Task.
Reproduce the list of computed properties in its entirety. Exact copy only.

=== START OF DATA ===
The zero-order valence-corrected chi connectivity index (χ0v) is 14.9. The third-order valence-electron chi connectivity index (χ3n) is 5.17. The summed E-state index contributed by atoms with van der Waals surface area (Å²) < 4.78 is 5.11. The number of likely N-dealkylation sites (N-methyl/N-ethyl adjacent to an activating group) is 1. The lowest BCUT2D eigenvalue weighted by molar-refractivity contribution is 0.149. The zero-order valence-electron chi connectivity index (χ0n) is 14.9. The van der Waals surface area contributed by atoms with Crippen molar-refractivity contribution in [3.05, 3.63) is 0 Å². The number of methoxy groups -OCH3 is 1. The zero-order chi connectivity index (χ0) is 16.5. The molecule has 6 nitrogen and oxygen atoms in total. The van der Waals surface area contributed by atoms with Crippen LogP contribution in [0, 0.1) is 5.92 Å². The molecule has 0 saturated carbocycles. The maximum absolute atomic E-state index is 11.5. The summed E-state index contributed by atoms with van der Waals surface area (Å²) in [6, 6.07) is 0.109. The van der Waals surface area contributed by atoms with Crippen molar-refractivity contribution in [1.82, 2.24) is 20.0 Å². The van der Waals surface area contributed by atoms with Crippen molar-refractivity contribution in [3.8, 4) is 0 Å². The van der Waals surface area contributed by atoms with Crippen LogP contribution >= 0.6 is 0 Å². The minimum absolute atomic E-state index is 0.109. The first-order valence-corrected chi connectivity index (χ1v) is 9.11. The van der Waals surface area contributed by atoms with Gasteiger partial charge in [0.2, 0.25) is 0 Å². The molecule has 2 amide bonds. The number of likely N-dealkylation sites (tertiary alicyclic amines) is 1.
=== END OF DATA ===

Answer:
The zero-order valence-corrected chi connectivity index (χ0v) is 14.9. The third-order valence-electron chi connectivity index (χ3n) is 5.17. The summed E-state index contributed by atoms with van der Waals surface area (Å²) < 4.78 is 5.11. The number of likely N-dealkylation sites (N-methyl/N-ethyl adjacent to an activating group) is 1. The lowest BCUT2D eigenvalue weighted by molar-refractivity contribution is 0.149. The zero-order valence-electron chi connectivity index (χ0n) is 14.9. The van der Waals surface area contributed by atoms with Crippen molar-refractivity contribution in [3.05, 3.63) is 0 Å². The number of methoxy groups -OCH3 is 1. The zero-order chi connectivity index (χ0) is 16.5. The molecule has 6 nitrogen and oxygen atoms in total. The van der Waals surface area contributed by atoms with Crippen LogP contribution in [0, 0.1) is 5.92 Å². The molecule has 0 saturated carbocycles. The maximum absolute atomic E-state index is 11.5. The summed E-state index contributed by atoms with van der Waals surface area (Å²) in [6, 6.07) is 0.109. The van der Waals surface area contributed by atoms with Crippen molar-refractivity contribution in [1.82, 2.24) is 20.0 Å². The van der Waals surface area contributed by atoms with Crippen molar-refractivity contribution in [3.8, 4) is 0 Å². The van der Waals surface area contributed by atoms with Crippen LogP contribution >= 0.6 is 0 Å². The minimum absolute atomic E-state index is 0.109. The first-order valence-corrected chi connectivity index (χ1v) is 9.11. The van der Waals surface area contributed by atoms with Gasteiger partial charge in [0.2, 0.25) is 0 Å². The molecule has 2 amide bonds. The number of likely N-dealkylation sites (tertiary alicyclic amines) is 1.